Contact Our Friendly Team: (07) 5618 5100     

ABL's Guide To Silica Dust!

ABL's Guide To Silica Dust!

What Is Crystalline Silica And Where Is It Found?

Does Your Workplace Expose You To Silica Dust?

Do You Know Enough To Keep Yourselves And Your Workers Safe?

Crystalling Silica, or quartz as it is often referred to, is a naturally occurring mineral.

Altering this material by way of sawing, grinding, cutting, polishing, crushing and drilling causes the production of a dust that can contain respirable crystalline silica (RCS).

These dust particles are extremely small (100 times smaller than a grain of sand and much smaller than asbestos fibres), are not visible to the human eye, are easily inhaled deep into the lungs and can remain suspended in the air long after larger particles have settled.

In this case it’s the dust particles that aren’t visible to the naked eye that are harmful to those exposed.

RCS is commonly found in not just the ground but in many building materials that surround us today (concrete, sand, gravel, clay, bricks, tiles and manufactured stone bench tops).

Typical levels of Crystalline Silica in various materials – 

  • Sand, Sandstone – 70-100%
  • Manufactured Stone – 93%>
  • Granite – 20-45%
  • Concrete, Mortar – 25-70%
  • Calcium-Silicate Bricks – 50%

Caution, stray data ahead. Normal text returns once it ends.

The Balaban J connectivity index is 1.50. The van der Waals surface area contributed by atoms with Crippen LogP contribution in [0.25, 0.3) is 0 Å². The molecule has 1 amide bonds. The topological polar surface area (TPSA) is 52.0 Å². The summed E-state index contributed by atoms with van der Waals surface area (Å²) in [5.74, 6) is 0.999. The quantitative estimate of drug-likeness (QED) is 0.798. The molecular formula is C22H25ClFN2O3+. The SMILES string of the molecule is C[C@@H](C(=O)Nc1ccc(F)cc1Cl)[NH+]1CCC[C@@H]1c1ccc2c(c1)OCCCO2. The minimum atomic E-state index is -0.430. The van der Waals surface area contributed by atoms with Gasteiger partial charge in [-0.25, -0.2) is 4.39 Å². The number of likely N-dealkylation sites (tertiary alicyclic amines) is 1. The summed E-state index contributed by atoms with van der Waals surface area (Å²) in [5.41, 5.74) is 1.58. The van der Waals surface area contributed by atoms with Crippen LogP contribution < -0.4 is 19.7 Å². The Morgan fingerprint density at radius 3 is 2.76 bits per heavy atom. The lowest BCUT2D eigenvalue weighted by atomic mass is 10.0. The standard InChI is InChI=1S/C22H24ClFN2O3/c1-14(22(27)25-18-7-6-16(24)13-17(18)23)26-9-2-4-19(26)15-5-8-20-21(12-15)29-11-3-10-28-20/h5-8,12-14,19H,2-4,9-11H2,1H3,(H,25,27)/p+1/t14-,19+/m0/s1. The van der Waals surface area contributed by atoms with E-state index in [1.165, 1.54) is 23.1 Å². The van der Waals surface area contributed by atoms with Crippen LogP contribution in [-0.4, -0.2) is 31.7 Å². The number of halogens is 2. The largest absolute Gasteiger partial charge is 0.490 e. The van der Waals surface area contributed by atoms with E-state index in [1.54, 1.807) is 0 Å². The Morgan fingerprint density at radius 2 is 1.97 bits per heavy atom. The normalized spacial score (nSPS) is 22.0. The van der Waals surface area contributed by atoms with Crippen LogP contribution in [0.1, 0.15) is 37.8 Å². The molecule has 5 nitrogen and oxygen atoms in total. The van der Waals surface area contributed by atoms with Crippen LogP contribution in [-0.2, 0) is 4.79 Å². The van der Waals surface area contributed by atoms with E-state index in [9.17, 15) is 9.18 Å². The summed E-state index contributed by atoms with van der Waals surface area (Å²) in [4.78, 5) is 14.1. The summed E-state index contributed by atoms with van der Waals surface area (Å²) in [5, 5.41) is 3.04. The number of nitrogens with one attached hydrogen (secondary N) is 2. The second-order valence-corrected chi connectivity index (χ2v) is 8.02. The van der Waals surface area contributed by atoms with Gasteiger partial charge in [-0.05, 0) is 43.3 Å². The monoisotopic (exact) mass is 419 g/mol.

• Slate – 20-40%
  • Brick – Up to 30%
  • Fibre Cement Sheeting – 10-30%
  • Demolition Dust – 3-4%
  • Marble & Limestone – 2%

Typical industries where workers may be exposed to RCS include – 

  • Engineered Stone benchtops
  • Sandstone/Heritage Works
  • Concreting – laying, shotcrete, cutting
  • Tunnelling and boring
  • Quarrying 

RCS can be fatal to humans with exposure potentially leading to silicosis (scarring of the lung), lung disease, cancer and immune systems issues/arthritis.
It is estimated that as many as 1 in 100 workers will develop issues in their lifetime as a result of exposure where safety standards were inadequate.
It’s important that all appropriate control measures are put in place to protect individuals against the effects of RCS dust – 

  • Eliminate/minimise/control tasks that involve dust creation - Is there an alternative product or work practice that can be introduced?
  • Avoid sweeping, blowing or using compressed air to clean dust from surfaces
  • Provide dust suppression/exhaust ventilation
  • Ensure hand held tools include dust capture systems
  • Employ water cutting/suppression
  • Avoid use of compressed air during clean up.  Substitute with water and/or Class M/H vacuums
  • Provide (and maintain) appropriate respiratory gear and PPE.  Respirators should be fit tested to Australian Standards and employees clean shaven (where disposable, half and full-face units are employed)
  • Implement regular training that focuses on material handling/PPE maintenance/work processes/adherence to safety data sheets
  • Conducting regular fit testing and air monitoring

It is vital that workers who are exposed to RCS, or are concerned about any potential health effects, are offered regular health monitoring.  This includes chest x-rays and lung tests. 
The likes of Safework NSW and WorkCover Qld offer subsidised lung screening.
live chat service provider